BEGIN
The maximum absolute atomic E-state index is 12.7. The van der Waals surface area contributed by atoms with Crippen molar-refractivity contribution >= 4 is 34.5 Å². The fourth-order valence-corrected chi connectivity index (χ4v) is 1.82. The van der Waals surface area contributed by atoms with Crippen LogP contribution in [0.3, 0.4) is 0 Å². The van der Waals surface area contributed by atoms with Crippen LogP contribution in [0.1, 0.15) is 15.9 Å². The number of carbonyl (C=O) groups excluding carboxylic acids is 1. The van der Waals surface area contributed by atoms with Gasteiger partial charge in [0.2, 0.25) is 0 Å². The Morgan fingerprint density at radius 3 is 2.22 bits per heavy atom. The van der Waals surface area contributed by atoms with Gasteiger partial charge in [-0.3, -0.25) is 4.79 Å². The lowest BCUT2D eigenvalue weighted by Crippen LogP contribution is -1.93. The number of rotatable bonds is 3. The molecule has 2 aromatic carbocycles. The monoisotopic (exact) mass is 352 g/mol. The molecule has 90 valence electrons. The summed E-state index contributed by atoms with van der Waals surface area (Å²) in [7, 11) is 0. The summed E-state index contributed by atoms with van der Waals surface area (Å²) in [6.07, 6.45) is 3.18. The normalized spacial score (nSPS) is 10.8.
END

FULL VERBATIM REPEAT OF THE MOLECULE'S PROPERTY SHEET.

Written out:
The maximum absolute atomic E-state index is 12.7. The van der Waals surface area contributed by atoms with Crippen molar-refractivity contribution >= 4 is 34.5 Å². The fourth-order valence-corrected chi connectivity index (χ4v) is 1.82. The van der Waals surface area contributed by atoms with Crippen LogP contribution in [0.3, 0.4) is 0 Å². The van der Waals surface area contributed by atoms with Crippen LogP contribution in [0.1, 0.15) is 15.9 Å². The number of carbonyl (C=O) groups excluding carboxylic acids is 1. The van der Waals surface area contributed by atoms with Gasteiger partial charge in [0.2, 0.25) is 0 Å². The Morgan fingerprint density at radius 3 is 2.22 bits per heavy atom. The van der Waals surface area contributed by atoms with Gasteiger partial charge in [-0.3, -0.25) is 4.79 Å². The lowest BCUT2D eigenvalue weighted by Crippen LogP contribution is -1.93. The number of rotatable bonds is 3. The molecule has 2 aromatic carbocycles. The monoisotopic (exact) mass is 352 g/mol. The molecule has 90 valence electrons. The summed E-state index contributed by atoms with van der Waals surface area (Å²) in [7, 11) is 0. The summed E-state index contributed by atoms with van der Waals surface area (Å²) in [6.07, 6.45) is 3.18. The normalized spacial score (nSPS) is 10.8.